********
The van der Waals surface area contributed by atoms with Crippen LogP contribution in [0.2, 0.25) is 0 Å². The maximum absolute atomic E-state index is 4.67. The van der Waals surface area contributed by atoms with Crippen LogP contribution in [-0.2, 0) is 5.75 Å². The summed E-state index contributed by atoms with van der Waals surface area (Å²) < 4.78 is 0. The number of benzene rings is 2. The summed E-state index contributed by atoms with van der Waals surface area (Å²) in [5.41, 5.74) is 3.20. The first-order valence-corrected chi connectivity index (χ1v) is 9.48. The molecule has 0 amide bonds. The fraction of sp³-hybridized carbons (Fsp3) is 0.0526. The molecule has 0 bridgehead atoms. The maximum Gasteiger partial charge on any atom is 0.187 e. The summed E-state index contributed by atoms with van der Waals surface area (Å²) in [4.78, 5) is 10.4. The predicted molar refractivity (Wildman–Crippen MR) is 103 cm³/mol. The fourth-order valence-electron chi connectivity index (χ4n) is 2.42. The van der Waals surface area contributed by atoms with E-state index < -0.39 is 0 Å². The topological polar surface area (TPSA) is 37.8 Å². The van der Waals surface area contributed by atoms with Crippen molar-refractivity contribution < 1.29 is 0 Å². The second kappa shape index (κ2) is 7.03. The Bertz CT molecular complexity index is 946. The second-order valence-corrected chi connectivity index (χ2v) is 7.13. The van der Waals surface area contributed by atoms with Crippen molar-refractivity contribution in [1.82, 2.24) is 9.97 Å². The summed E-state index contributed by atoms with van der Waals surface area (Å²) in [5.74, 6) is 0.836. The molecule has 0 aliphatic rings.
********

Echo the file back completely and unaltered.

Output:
The van der Waals surface area contributed by atoms with Crippen LogP contribution in [0.2, 0.25) is 0 Å². The maximum absolute atomic E-state index is 4.67. The van der Waals surface area contributed by atoms with Crippen LogP contribution in [-0.2, 0) is 5.75 Å². The summed E-state index contributed by atoms with van der Waals surface area (Å²) < 4.78 is 0. The number of benzene rings is 2. The summed E-state index contributed by atoms with van der Waals surface area (Å²) in [5.41, 5.74) is 3.20. The first-order valence-corrected chi connectivity index (χ1v) is 9.48. The molecule has 0 amide bonds. The fraction of sp³-hybridized carbons (Fsp3) is 0.0526. The molecule has 0 bridgehead atoms. The maximum Gasteiger partial charge on any atom is 0.187 e. The summed E-state index contributed by atoms with van der Waals surface area (Å²) in [4.78, 5) is 10.4. The predicted molar refractivity (Wildman–Crippen MR) is 103 cm³/mol. The fourth-order valence-electron chi connectivity index (χ4n) is 2.42. The van der Waals surface area contributed by atoms with E-state index < -0.39 is 0 Å². The topological polar surface area (TPSA) is 37.8 Å². The van der Waals surface area contributed by atoms with Crippen molar-refractivity contribution < 1.29 is 0 Å². The second kappa shape index (κ2) is 7.03. The Bertz CT molecular complexity index is 946. The second-order valence-corrected chi connectivity index (χ2v) is 7.13. The van der Waals surface area contributed by atoms with Crippen molar-refractivity contribution in [1.82, 2.24) is 9.97 Å². The summed E-state index contributed by atoms with van der Waals surface area (Å²) in [5.74, 6) is 0.836. The molecule has 0 aliphatic rings.